Devil in deep sea waters

Industrial fishing is fast gobbling up the world's marine resources. Worldwide concern for this humanmade catastrophe has forced nations to draw up a Code of Conduct for Responsible and Sustainable Fishing. But will this non-mandatory treaty hold out against the logic of globalised fre market philosophy? One Northern view is that though imperfect, the treaty offers us a test of paramount interest... but as we will see later, not everyone agrees

 
By Jean-pierre Chanteau
Last Updated: Sunday 07 June 2015

Devil in deep sea waters

-- IN FRANCE, We are used to thinking that the sea is infinitely generous. Proof: world fishing catches have multiplied five times over just 25 years. But now the golden stripes are fading. Fish resources have run out, catches tend to be depressed. Since the record production of 1989 - 100 million tonnes (t) - they have stagnated or, as in the Atlantic and North Pacific Oceans and the Mediterranean Sea, they have decreased. A silent tragedy which is both ecological and human.

In the '80s, we had to note that the sea was exhaustible. Today, the Food and Agricultural Organisation (FAO) Of the United Nations considers that three quarters of fishing grounds are exploited to the bitter end, perhaps over their fertility limits. In 1990, Canada banned all cod fishing till AD 2000, because the cod could not breed enough and was doomed to disappear.

Not only fished species, but even species not targeted by fisherfolk are threatened, because fishing gears are not selective enough to avoid dolphins or turtle catches. We kill 20 to 40 million fish each year. Long drift-nets used in the South Pacific Ocean for tuna fishing, trapped 23,000 cetaceans during the 1988-89 fishing season, while 44,000 albatross and petrels were killed by Japanese fishing fleets.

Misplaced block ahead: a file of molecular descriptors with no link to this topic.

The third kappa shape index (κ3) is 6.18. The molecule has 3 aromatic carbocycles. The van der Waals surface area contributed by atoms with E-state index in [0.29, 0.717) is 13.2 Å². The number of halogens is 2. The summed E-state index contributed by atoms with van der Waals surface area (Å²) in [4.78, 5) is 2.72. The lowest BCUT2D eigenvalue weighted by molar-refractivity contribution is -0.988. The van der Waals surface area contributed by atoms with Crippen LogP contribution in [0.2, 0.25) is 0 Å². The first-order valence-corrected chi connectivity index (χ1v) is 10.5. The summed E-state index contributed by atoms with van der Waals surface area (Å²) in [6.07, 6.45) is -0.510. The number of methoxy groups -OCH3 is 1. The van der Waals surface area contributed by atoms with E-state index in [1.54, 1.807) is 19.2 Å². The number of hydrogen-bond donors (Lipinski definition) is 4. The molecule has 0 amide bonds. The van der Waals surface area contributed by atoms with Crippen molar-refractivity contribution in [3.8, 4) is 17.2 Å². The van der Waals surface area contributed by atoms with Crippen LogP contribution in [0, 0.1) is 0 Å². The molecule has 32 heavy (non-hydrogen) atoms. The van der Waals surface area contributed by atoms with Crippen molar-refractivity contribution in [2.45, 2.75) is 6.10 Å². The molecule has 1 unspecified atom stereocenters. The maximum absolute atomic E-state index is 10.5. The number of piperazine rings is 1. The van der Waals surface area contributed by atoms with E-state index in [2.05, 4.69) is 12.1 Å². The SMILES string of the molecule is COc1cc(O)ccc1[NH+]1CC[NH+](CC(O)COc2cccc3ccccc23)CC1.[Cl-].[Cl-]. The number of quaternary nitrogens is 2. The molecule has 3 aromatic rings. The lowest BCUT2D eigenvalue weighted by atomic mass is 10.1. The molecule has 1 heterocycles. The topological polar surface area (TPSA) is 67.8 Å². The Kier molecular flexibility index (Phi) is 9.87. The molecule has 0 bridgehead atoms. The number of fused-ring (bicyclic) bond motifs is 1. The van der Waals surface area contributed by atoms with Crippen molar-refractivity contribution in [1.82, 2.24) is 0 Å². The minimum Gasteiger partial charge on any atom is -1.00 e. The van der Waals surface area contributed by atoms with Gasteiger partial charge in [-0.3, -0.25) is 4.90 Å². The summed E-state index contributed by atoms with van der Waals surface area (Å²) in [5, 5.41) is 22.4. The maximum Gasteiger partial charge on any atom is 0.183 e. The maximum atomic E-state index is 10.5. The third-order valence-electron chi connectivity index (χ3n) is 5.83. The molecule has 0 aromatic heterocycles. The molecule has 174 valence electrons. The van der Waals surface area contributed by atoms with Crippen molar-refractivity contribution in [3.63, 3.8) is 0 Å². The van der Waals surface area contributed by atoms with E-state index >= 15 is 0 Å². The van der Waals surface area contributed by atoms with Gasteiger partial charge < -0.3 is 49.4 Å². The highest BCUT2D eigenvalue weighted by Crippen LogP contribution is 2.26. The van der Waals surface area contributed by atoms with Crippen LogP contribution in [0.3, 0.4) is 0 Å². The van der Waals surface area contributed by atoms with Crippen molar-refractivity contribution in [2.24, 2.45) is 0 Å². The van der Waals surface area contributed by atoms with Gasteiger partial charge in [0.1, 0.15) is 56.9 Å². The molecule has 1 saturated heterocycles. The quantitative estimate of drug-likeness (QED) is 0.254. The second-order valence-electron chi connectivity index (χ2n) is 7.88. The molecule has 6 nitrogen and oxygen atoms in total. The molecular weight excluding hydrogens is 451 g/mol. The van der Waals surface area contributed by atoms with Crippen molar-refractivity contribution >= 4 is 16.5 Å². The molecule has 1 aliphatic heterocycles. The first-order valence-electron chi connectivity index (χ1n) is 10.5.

Some people in France realised the extent of this ecological crisis and its link with the social crisis of fishworkers. French ecologists, fishworkers and industrialists agree that overfishing is leading to a virtual fish stock collapse. Says Jean- Francois Mittaine of the Fishmeal Exporters Association, "Entire fishing stocks could be exhausted in a few years if countries do not manage fish stocks with quotas, or desist from fishing in periods when it is banned."

But industrialists hardly support control policies. Even worse, the industrialisation and internationalisation of fisheries extend beyond management policies, as they slash prices and exhaust local resources. So, fish stocks and fishworker communities suffer.

"Industrial trawlers do not respect the fishing grounds of artisanal fisherfolk," moans Arena Diagne. This Senegalese fishworker, who fights to strengthen the Senegalese artisanal fishworkers' organisation, came to France in 1989 to examine the Breton fisherfolks' organisations, "Industrial trawlers fish at night in places where we plunge our line and our nets and they destroy all of them. In May 1990, three of our fisherfolk died when their pirogue was smashed open by a trawler." The trawlers come very close to the coast, and their very fine-knit trawls destroy a lot of species - shrimps often amount for only 10 per cent of the catches.

As fish stocks exhaust, artisanat fisherfolk try to intensify their fishing and to fish in new areas. Thus, fish stocks, even in artismal fishing grounds, are over-exploited and the relationships between fishworker communities themselves become more and more conflicting. Spanish fisherfolk are in confrontation with French, Irish or Algerians, just as North American fisherfolk war the Mexicans.

The traditional Organisation of artisanal fishery cannot deal adequately with this problem, particularly because many governments prefer to invest in industrial fishery in order to export and pay their international debts off. Despite its political promises, the French government is no exception to the rule. Because of the General Agreement on Trade and Tariff (GATT) negotiations, because of the European Economic Community treaty, because of the liberal ideology and the policy of deregulation and because of national debt, the government liberalised trade while trying to lessen state subsidies. Breton, Normal or Basque fishworker communities are thus harshly exposed to competition.